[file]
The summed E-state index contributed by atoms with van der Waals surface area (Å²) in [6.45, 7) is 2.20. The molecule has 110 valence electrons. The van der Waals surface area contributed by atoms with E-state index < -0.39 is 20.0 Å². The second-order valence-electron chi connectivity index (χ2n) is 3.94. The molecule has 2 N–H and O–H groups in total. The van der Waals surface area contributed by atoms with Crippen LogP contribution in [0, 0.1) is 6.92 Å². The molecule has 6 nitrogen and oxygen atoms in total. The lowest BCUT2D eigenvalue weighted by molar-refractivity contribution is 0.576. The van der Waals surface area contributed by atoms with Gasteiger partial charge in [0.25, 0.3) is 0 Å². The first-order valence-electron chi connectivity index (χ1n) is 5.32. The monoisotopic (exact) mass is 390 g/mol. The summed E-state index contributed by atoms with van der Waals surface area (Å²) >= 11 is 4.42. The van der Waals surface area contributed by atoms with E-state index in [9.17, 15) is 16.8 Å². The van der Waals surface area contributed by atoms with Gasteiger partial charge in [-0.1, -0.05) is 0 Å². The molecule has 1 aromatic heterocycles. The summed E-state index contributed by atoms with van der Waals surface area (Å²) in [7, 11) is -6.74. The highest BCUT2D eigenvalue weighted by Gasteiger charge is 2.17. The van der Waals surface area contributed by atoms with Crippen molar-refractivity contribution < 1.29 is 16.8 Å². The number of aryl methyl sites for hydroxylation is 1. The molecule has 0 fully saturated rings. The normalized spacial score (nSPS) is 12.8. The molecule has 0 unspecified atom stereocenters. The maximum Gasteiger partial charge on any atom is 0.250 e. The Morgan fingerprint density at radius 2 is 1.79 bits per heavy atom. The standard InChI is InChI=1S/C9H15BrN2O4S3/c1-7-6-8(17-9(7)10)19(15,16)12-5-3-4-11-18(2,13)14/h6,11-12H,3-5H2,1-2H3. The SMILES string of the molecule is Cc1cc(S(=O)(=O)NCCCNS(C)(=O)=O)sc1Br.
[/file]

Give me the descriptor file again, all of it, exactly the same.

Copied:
The summed E-state index contributed by atoms with van der Waals surface area (Å²) in [6.45, 7) is 2.20. The molecule has 110 valence electrons. The van der Waals surface area contributed by atoms with E-state index < -0.39 is 20.0 Å². The second-order valence-electron chi connectivity index (χ2n) is 3.94. The molecule has 2 N–H and O–H groups in total. The van der Waals surface area contributed by atoms with Crippen LogP contribution in [0, 0.1) is 6.92 Å². The molecule has 6 nitrogen and oxygen atoms in total. The lowest BCUT2D eigenvalue weighted by molar-refractivity contribution is 0.576. The van der Waals surface area contributed by atoms with Gasteiger partial charge in [0.25, 0.3) is 0 Å². The first-order valence-electron chi connectivity index (χ1n) is 5.32. The monoisotopic (exact) mass is 390 g/mol. The summed E-state index contributed by atoms with van der Waals surface area (Å²) >= 11 is 4.42. The van der Waals surface area contributed by atoms with E-state index in [9.17, 15) is 16.8 Å². The van der Waals surface area contributed by atoms with Gasteiger partial charge in [-0.1, -0.05) is 0 Å². The molecule has 1 aromatic heterocycles. The summed E-state index contributed by atoms with van der Waals surface area (Å²) in [7, 11) is -6.74. The highest BCUT2D eigenvalue weighted by Gasteiger charge is 2.17. The van der Waals surface area contributed by atoms with Crippen molar-refractivity contribution < 1.29 is 16.8 Å². The number of aryl methyl sites for hydroxylation is 1. The molecule has 0 fully saturated rings. The normalized spacial score (nSPS) is 12.8. The molecule has 0 unspecified atom stereocenters. The maximum Gasteiger partial charge on any atom is 0.250 e. The Morgan fingerprint density at radius 2 is 1.79 bits per heavy atom. The standard InChI is InChI=1S/C9H15BrN2O4S3/c1-7-6-8(17-9(7)10)19(15,16)12-5-3-4-11-18(2,13)14/h6,11-12H,3-5H2,1-2H3. The SMILES string of the molecule is Cc1cc(S(=O)(=O)NCCCNS(C)(=O)=O)sc1Br.